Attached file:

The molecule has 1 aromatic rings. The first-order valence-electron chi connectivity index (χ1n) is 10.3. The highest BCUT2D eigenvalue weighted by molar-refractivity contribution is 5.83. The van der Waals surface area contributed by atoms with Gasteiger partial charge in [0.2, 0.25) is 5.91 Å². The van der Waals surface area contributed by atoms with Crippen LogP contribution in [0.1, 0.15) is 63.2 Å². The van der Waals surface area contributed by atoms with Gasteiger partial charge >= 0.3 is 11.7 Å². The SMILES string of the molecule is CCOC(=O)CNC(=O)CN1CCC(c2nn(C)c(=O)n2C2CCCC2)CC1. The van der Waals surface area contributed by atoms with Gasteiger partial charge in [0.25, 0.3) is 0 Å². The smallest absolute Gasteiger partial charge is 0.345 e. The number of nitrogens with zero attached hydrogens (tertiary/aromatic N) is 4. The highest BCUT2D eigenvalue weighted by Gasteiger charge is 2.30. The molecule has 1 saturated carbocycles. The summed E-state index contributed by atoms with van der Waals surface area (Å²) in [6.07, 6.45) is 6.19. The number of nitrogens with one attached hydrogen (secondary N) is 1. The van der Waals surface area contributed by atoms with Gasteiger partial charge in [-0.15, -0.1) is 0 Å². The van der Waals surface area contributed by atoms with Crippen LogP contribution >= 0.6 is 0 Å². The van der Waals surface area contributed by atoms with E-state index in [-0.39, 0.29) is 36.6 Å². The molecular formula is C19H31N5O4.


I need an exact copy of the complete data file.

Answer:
The molecule has 1 aromatic rings. The first-order valence-electron chi connectivity index (χ1n) is 10.3. The highest BCUT2D eigenvalue weighted by molar-refractivity contribution is 5.83. The van der Waals surface area contributed by atoms with Gasteiger partial charge in [0.2, 0.25) is 5.91 Å². The van der Waals surface area contributed by atoms with Crippen LogP contribution in [0.1, 0.15) is 63.2 Å². The van der Waals surface area contributed by atoms with Gasteiger partial charge >= 0.3 is 11.7 Å². The SMILES string of the molecule is CCOC(=O)CNC(=O)CN1CCC(c2nn(C)c(=O)n2C2CCCC2)CC1. The van der Waals surface area contributed by atoms with Gasteiger partial charge in [0.25, 0.3) is 0 Å². The smallest absolute Gasteiger partial charge is 0.345 e. The number of nitrogens with zero attached hydrogens (tertiary/aromatic N) is 4. The highest BCUT2D eigenvalue weighted by Gasteiger charge is 2.30. The molecule has 1 saturated carbocycles. The summed E-state index contributed by atoms with van der Waals surface area (Å²) in [6.07, 6.45) is 6.19. The number of nitrogens with one attached hydrogen (secondary N) is 1. The van der Waals surface area contributed by atoms with Gasteiger partial charge in [-0.15, -0.1) is 0 Å². The van der Waals surface area contributed by atoms with Crippen LogP contribution >= 0.6 is 0 Å². The van der Waals surface area contributed by atoms with E-state index in [-0.39, 0.29) is 36.6 Å². The molecular formula is C19H31N5O4.